A Good Income Doesn’t Necessarily Get Your Bills Paid

By Melissa Layne posted 05-02-2021 02:42:54 PM

  

Many people who earn a good monthly income have fallen behind on their essential bills – rent, electricity bills, mortgage payments and others. With the pandemic, people are having difficulty with everyday costs and even high-income earners are straining to pay their monthly bills. 

Steer away from overspending

The rise in everyday expenses is threatening the long-term financial health of many. There are about 5 money mistakes you might make and overspending is number one and not saving some of what you earn another. 

PersonalMoneyStore not only offers sound advice on how to manage your income well, they also recommend reputable lenders. Anyone wanting to make a fresh start with their finances can get a quick loan, pay off some debt, cut up their credit cards and break the culture of living on credit.

By paying off debt with the money, you can make a new start free of relentless creditors who keep phoning and messaging. 

Salaries aren’t keeping up 

There was a time when wages kept up with rising costs. The cost of living is outstripping salary increases. Many people are being told no salary increases and no bonuses this year. 

People lived lavish lifestyles, they had good health care and had 3, 4 or 5 children. Now the children are teenagers and the high cost of education and medical costs are why so many people earning a good monthly income are living paycheck to paycheck. These days a 6-figure income doesn’t always spell financial security.

Debt

Debt is why many high earners are battling to pay their bills. High-income earners used to living the good life like spending money as if their salary was triple its actual amount. The Federal Reserve Bank of New York tells us that in the first part of 2019, total household debt reached $14.15 trillion, with most of the debt being mortgage-related and also student loans.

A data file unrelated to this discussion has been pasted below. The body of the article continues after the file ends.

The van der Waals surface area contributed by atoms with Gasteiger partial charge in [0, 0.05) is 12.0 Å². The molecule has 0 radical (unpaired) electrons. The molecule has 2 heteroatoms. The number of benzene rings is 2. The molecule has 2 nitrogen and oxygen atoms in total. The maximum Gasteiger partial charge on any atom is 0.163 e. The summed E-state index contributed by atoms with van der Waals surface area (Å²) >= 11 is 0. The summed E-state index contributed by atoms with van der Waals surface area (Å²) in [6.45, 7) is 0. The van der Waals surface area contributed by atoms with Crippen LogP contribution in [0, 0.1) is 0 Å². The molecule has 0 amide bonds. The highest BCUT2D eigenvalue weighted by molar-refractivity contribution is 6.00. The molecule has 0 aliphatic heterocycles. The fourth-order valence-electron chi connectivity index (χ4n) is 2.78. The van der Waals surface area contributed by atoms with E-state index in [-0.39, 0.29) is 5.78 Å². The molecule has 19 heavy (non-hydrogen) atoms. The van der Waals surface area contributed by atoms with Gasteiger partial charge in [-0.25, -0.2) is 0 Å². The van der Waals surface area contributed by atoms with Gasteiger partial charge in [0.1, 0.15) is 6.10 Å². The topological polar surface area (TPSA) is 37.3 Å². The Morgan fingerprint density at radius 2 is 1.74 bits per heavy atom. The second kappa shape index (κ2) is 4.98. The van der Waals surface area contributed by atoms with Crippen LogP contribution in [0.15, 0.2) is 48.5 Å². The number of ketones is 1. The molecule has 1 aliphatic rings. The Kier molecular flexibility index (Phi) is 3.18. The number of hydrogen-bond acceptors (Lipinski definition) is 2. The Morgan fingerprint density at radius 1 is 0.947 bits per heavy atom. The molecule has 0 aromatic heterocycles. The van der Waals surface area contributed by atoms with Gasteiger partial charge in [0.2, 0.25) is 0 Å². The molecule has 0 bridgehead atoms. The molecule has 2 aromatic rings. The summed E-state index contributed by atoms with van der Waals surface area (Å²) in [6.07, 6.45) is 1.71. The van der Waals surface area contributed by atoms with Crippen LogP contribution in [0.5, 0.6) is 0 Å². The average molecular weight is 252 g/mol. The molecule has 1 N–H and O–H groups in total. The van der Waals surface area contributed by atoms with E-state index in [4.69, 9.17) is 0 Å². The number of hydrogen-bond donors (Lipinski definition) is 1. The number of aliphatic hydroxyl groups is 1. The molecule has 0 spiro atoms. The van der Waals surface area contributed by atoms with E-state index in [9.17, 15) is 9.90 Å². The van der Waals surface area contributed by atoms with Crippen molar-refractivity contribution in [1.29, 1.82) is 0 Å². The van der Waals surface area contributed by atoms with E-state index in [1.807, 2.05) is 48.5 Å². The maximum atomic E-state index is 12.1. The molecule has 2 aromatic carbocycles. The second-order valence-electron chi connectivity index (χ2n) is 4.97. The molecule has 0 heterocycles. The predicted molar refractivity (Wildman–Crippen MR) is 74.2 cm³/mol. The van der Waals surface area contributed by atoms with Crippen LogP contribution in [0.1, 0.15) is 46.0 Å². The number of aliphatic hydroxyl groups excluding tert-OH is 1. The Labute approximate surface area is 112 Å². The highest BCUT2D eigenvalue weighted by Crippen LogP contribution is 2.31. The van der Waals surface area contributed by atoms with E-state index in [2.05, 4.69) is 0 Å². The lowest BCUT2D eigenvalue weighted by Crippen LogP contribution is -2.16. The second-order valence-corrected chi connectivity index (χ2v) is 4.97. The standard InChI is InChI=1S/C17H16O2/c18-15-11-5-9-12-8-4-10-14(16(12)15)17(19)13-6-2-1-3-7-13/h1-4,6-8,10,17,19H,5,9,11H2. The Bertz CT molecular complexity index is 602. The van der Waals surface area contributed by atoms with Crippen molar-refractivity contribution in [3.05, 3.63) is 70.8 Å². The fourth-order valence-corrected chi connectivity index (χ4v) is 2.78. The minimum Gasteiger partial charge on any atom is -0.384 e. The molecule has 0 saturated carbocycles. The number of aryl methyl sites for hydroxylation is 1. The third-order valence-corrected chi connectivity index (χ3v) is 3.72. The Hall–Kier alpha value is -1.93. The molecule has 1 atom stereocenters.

Many people don’t take time to realize that you pay a price for the debt. That price is the high interest you pay and of course, the higher the interest rate, the more you have to spend on your debt. Also, the longer you take to pay off your debt, the more interest you pay. Getting out of debt starts with you eliminating the things that got you into debt in the first place.

Credit cards

Credit cards always come into the picture but that's because they have a good side under the right management, but a dark side too. Even high earners are racking up debt because of poor credit card spending habits. 

Credit cards are a growing problem for everyone, and Americans have billions of dollars in credit card debt. Not many cardholders are able to pay their balances in full at the end of each month. If you do research, you will discover that those with a net worth of $100,000 or more are the ones battling to pay their credit card debt. 

The quicker people realize that they can’t finance a lavish lifestyle with credit card debt because of risking their financial stability, the better. 

A high cost of living

Earning a high salary doesn’t mean you have to live the high life. If there’s one positive thing that Covid-19 has taught us, that living an expensive lifestyle isn’t what’s important, but survival is. The value of homes has increased ridiculously and purchase and rental prices are eating up a person’s entire salary. 

Why not move to a smaller home? Paying less for a smaller home can free up more money for medical care, for your child's education and for less stress as you can start paying off your bills and get rid of some of your debt. 

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